Moon lost its magnetic field billions of years ago which was probably even stronger than the Earth’s field, a study said trying to pin the timing of its end.
Moon lost its magnetic field billions of years ago which was probably even stronger than the Earth’s field at present, a study said. Researchers, in the new analysis, tried to pin down the timing of the end of the lunar dynamo, which was active during the period 4.25 to 3.56 billion years ago.
The intensity of the present-day magnetic field across much of the lunar surface indicates that the moon currently does not have a global magnetic field. But the Apollo samples from the moon were analysed and its paleomagnetic measurements established that it generated a core dynamo with surface field intensities measuring to several tens of microtesla.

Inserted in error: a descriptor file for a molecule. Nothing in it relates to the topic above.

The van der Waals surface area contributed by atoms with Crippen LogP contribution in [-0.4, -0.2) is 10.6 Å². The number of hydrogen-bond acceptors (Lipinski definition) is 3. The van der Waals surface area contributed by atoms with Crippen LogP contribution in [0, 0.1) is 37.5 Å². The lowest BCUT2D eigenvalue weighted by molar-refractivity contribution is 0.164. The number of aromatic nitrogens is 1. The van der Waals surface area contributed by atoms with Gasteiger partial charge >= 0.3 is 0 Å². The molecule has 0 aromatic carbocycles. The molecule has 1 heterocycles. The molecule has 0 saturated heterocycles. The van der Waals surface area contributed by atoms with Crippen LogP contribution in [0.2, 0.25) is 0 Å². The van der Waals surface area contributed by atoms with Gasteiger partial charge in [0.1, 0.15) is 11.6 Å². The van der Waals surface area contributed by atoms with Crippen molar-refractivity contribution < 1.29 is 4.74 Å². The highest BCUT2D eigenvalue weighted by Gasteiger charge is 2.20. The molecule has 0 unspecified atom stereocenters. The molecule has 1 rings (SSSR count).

Core crystallisation phenomenon
A team of researchers from the Massachusetts Institute of Technology (MIT), with the help of the National Aeronautics and Space Administration (NASA), found out that the lunar dynamo ended around one billion years ago. According to the study, an important mechanism of core crystallisation favoured the lunar dynamo. The liquid core’s electrically charged fluid was buoyantly stirred due to the crystallisation of the moon’s inner core and produced the dynamo.
Earlier, scientists had discovered signs of a strong magnetic field in lunar rocks as old as 4 billion years and measuring around 100 microtesla, which is almost twice the present-day Earth’s magnetic field. Later, Weiss’s team studied the sample collected from the Appollo mission and found a much weaker magnetic field.
Source - Republic World